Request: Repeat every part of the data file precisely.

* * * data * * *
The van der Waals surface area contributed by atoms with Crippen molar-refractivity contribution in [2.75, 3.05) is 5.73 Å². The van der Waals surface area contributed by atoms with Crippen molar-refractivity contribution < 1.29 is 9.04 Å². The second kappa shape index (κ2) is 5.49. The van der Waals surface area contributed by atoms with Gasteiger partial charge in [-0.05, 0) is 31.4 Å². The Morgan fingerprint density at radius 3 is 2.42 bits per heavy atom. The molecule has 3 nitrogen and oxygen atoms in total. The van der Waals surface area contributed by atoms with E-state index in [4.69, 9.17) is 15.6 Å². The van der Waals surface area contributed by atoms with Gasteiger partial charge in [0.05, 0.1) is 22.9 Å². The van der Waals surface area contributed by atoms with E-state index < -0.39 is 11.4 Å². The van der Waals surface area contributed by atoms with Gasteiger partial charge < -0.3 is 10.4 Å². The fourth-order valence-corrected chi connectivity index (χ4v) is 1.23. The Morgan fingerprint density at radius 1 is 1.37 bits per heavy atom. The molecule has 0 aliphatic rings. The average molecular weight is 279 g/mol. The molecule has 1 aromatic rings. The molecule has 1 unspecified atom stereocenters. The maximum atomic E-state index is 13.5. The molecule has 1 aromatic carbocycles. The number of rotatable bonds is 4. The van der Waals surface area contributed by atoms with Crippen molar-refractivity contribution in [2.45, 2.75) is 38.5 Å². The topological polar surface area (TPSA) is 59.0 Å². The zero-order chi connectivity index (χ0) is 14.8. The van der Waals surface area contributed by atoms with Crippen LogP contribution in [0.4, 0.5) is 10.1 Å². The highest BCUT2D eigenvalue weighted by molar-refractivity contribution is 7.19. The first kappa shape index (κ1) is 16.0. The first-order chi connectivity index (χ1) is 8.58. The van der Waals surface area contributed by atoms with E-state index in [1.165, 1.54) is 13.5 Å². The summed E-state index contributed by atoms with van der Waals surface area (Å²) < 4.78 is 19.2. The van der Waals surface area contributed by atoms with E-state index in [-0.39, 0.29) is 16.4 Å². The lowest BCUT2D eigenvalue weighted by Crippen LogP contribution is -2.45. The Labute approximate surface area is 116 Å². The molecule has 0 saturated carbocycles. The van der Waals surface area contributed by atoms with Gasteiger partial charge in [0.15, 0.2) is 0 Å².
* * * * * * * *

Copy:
The van der Waals surface area contributed by atoms with Crippen molar-refractivity contribution in [2.75, 3.05) is 5.73 Å². The van der Waals surface area contributed by atoms with Crippen molar-refractivity contribution < 1.29 is 9.04 Å². The second kappa shape index (κ2) is 5.49. The van der Waals surface area contributed by atoms with Gasteiger partial charge in [-0.05, 0) is 31.4 Å². The Morgan fingerprint density at radius 3 is 2.42 bits per heavy atom. The molecule has 3 nitrogen and oxygen atoms in total. The van der Waals surface area contributed by atoms with E-state index in [4.69, 9.17) is 15.6 Å². The van der Waals surface area contributed by atoms with Gasteiger partial charge in [0.05, 0.1) is 22.9 Å². The van der Waals surface area contributed by atoms with E-state index < -0.39 is 11.4 Å². The van der Waals surface area contributed by atoms with Gasteiger partial charge < -0.3 is 10.4 Å². The fourth-order valence-corrected chi connectivity index (χ4v) is 1.23. The Morgan fingerprint density at radius 1 is 1.37 bits per heavy atom. The molecule has 0 aliphatic rings. The average molecular weight is 279 g/mol. The molecule has 1 aromatic rings. The molecule has 1 unspecified atom stereocenters. The maximum atomic E-state index is 13.5. The molecule has 1 aromatic carbocycles. The number of rotatable bonds is 4. The van der Waals surface area contributed by atoms with Crippen molar-refractivity contribution in [2.45, 2.75) is 38.5 Å². The topological polar surface area (TPSA) is 59.0 Å². The zero-order chi connectivity index (χ0) is 14.8. The van der Waals surface area contributed by atoms with Crippen LogP contribution in [0.4, 0.5) is 10.1 Å². The highest BCUT2D eigenvalue weighted by molar-refractivity contribution is 7.19. The first kappa shape index (κ1) is 16.0. The first-order chi connectivity index (χ1) is 8.58. The van der Waals surface area contributed by atoms with E-state index in [1.165, 1.54) is 13.5 Å². The summed E-state index contributed by atoms with van der Waals surface area (Å²) < 4.78 is 19.2. The van der Waals surface area contributed by atoms with E-state index in [-0.39, 0.29) is 16.4 Å². The lowest BCUT2D eigenvalue weighted by Crippen LogP contribution is -2.45. The Labute approximate surface area is 116 Å². The molecule has 0 saturated carbocycles. The van der Waals surface area contributed by atoms with Gasteiger partial charge in [0.15, 0.2) is 0 Å².